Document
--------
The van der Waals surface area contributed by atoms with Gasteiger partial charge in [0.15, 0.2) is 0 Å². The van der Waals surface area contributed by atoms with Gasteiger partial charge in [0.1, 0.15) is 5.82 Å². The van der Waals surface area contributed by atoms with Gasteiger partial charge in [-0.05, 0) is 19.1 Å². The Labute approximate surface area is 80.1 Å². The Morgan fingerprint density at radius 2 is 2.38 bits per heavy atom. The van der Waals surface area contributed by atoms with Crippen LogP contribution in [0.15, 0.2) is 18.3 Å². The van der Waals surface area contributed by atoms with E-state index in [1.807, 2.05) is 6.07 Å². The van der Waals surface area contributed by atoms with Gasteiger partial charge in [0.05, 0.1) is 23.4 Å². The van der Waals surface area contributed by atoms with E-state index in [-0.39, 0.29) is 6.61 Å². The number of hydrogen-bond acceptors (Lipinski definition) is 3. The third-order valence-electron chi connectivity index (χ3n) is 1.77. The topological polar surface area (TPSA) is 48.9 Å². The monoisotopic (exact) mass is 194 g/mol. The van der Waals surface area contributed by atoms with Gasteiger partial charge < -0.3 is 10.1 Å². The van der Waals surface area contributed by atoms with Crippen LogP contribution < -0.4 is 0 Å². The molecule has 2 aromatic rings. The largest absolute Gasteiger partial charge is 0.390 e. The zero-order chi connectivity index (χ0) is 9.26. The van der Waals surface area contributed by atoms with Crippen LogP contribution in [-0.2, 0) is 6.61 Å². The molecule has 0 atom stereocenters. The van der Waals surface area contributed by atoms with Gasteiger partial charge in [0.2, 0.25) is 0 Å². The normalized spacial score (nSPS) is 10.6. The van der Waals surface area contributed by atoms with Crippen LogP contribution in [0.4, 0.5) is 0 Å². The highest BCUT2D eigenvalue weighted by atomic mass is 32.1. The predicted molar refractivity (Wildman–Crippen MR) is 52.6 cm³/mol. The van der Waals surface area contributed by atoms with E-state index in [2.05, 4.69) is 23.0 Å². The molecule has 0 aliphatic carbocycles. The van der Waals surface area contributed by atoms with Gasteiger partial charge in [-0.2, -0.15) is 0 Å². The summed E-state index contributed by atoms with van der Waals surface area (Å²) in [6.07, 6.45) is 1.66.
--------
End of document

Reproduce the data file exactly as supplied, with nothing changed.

The van der Waals surface area contributed by atoms with Gasteiger partial charge in [0.15, 0.2) is 0 Å². The van der Waals surface area contributed by atoms with Gasteiger partial charge in [0.1, 0.15) is 5.82 Å². The van der Waals surface area contributed by atoms with Gasteiger partial charge in [-0.05, 0) is 19.1 Å². The Labute approximate surface area is 80.1 Å². The Morgan fingerprint density at radius 2 is 2.38 bits per heavy atom. The van der Waals surface area contributed by atoms with Crippen LogP contribution in [0.15, 0.2) is 18.3 Å². The van der Waals surface area contributed by atoms with E-state index in [1.807, 2.05) is 6.07 Å². The van der Waals surface area contributed by atoms with Gasteiger partial charge in [0.05, 0.1) is 23.4 Å². The van der Waals surface area contributed by atoms with E-state index in [-0.39, 0.29) is 6.61 Å². The number of hydrogen-bond acceptors (Lipinski definition) is 3. The third-order valence-electron chi connectivity index (χ3n) is 1.77. The topological polar surface area (TPSA) is 48.9 Å². The monoisotopic (exact) mass is 194 g/mol. The van der Waals surface area contributed by atoms with Gasteiger partial charge < -0.3 is 10.1 Å². The van der Waals surface area contributed by atoms with Crippen LogP contribution < -0.4 is 0 Å². The molecule has 2 aromatic rings. The largest absolute Gasteiger partial charge is 0.390 e. The zero-order chi connectivity index (χ0) is 9.26. The van der Waals surface area contributed by atoms with Crippen LogP contribution in [-0.2, 0) is 6.61 Å². The molecule has 0 atom stereocenters. The van der Waals surface area contributed by atoms with Gasteiger partial charge in [0.2, 0.25) is 0 Å². The normalized spacial score (nSPS) is 10.6. The van der Waals surface area contributed by atoms with Crippen LogP contribution in [0.4, 0.5) is 0 Å². The highest BCUT2D eigenvalue weighted by atomic mass is 32.1. The predicted molar refractivity (Wildman–Crippen MR) is 52.6 cm³/mol. The van der Waals surface area contributed by atoms with E-state index in [2.05, 4.69) is 23.0 Å². The molecule has 0 aliphatic carbocycles. The van der Waals surface area contributed by atoms with Gasteiger partial charge in [-0.2, -0.15) is 0 Å². The summed E-state index contributed by atoms with van der Waals surface area (Å²) in [6.07, 6.45) is 1.66.